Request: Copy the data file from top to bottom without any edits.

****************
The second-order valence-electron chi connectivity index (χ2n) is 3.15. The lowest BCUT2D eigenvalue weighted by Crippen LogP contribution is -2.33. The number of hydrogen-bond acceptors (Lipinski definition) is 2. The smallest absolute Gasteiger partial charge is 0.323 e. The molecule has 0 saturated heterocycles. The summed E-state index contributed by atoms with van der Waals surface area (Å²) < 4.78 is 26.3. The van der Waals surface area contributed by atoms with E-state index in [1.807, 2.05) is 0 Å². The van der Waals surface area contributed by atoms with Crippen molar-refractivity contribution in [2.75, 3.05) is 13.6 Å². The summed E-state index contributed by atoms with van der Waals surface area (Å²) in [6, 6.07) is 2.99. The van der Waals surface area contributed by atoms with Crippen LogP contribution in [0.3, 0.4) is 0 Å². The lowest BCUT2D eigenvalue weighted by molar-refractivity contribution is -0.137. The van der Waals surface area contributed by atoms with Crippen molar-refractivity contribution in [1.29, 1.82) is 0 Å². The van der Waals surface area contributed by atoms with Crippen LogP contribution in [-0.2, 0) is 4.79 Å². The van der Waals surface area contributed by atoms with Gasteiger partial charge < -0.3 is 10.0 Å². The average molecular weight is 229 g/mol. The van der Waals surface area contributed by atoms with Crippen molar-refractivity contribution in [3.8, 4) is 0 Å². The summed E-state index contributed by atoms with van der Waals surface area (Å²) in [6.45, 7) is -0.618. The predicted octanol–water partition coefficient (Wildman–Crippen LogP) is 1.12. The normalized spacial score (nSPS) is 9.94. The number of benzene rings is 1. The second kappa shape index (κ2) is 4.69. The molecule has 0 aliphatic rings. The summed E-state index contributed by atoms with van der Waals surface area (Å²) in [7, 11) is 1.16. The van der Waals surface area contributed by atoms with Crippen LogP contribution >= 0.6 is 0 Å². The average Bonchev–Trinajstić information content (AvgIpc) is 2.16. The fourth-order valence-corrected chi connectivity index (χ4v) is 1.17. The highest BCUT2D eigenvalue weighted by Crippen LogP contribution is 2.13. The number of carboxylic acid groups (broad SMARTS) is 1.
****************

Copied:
The second-order valence-electron chi connectivity index (χ2n) is 3.15. The lowest BCUT2D eigenvalue weighted by Crippen LogP contribution is -2.33. The number of hydrogen-bond acceptors (Lipinski definition) is 2. The smallest absolute Gasteiger partial charge is 0.323 e. The molecule has 0 saturated heterocycles. The summed E-state index contributed by atoms with van der Waals surface area (Å²) < 4.78 is 26.3. The van der Waals surface area contributed by atoms with E-state index in [1.807, 2.05) is 0 Å². The van der Waals surface area contributed by atoms with Crippen molar-refractivity contribution in [2.75, 3.05) is 13.6 Å². The summed E-state index contributed by atoms with van der Waals surface area (Å²) in [6, 6.07) is 2.99. The van der Waals surface area contributed by atoms with Crippen LogP contribution in [0.3, 0.4) is 0 Å². The lowest BCUT2D eigenvalue weighted by molar-refractivity contribution is -0.137. The van der Waals surface area contributed by atoms with Crippen molar-refractivity contribution in [1.29, 1.82) is 0 Å². The van der Waals surface area contributed by atoms with Crippen LogP contribution in [-0.2, 0) is 4.79 Å². The van der Waals surface area contributed by atoms with Gasteiger partial charge < -0.3 is 10.0 Å². The average molecular weight is 229 g/mol. The van der Waals surface area contributed by atoms with Crippen molar-refractivity contribution in [3.8, 4) is 0 Å². The summed E-state index contributed by atoms with van der Waals surface area (Å²) in [6.45, 7) is -0.618. The predicted octanol–water partition coefficient (Wildman–Crippen LogP) is 1.12. The normalized spacial score (nSPS) is 9.94. The number of benzene rings is 1. The second kappa shape index (κ2) is 4.69. The molecule has 0 aliphatic rings. The summed E-state index contributed by atoms with van der Waals surface area (Å²) in [7, 11) is 1.16. The van der Waals surface area contributed by atoms with Crippen LogP contribution >= 0.6 is 0 Å². The average Bonchev–Trinajstić information content (AvgIpc) is 2.16. The fourth-order valence-corrected chi connectivity index (χ4v) is 1.17. The highest BCUT2D eigenvalue weighted by Crippen LogP contribution is 2.13. The number of carboxylic acid groups (broad SMARTS) is 1.